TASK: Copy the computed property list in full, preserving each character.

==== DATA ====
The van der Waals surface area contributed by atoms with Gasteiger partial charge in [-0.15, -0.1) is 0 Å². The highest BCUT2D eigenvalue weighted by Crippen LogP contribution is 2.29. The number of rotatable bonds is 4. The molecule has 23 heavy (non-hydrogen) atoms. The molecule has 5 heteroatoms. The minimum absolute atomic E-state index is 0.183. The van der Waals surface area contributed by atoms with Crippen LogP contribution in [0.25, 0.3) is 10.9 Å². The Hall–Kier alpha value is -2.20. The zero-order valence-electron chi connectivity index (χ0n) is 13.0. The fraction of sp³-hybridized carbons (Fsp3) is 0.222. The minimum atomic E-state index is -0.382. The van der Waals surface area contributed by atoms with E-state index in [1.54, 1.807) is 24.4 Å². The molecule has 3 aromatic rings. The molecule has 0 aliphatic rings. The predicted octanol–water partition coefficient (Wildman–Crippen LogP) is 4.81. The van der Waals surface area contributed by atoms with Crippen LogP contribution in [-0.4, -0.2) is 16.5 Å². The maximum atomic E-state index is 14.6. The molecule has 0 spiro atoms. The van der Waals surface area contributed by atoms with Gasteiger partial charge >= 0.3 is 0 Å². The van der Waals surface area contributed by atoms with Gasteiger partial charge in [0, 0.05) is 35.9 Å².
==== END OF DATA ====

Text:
The van der Waals surface area contributed by atoms with Gasteiger partial charge in [-0.15, -0.1) is 0 Å². The highest BCUT2D eigenvalue weighted by Crippen LogP contribution is 2.29. The number of rotatable bonds is 4. The molecule has 23 heavy (non-hydrogen) atoms. The molecule has 5 heteroatoms. The minimum absolute atomic E-state index is 0.183. The van der Waals surface area contributed by atoms with Crippen LogP contribution in [0.25, 0.3) is 10.9 Å². The Hall–Kier alpha value is -2.20. The zero-order valence-electron chi connectivity index (χ0n) is 13.0. The fraction of sp³-hybridized carbons (Fsp3) is 0.222. The minimum atomic E-state index is -0.382. The van der Waals surface area contributed by atoms with E-state index in [1.54, 1.807) is 24.4 Å². The molecule has 3 aromatic rings. The molecule has 0 aliphatic rings. The predicted octanol–water partition coefficient (Wildman–Crippen LogP) is 4.81. The van der Waals surface area contributed by atoms with Crippen LogP contribution in [-0.4, -0.2) is 16.5 Å². The maximum atomic E-state index is 14.6. The molecule has 0 spiro atoms. The van der Waals surface area contributed by atoms with Gasteiger partial charge >= 0.3 is 0 Å². The van der Waals surface area contributed by atoms with Gasteiger partial charge in [0, 0.05) is 35.9 Å².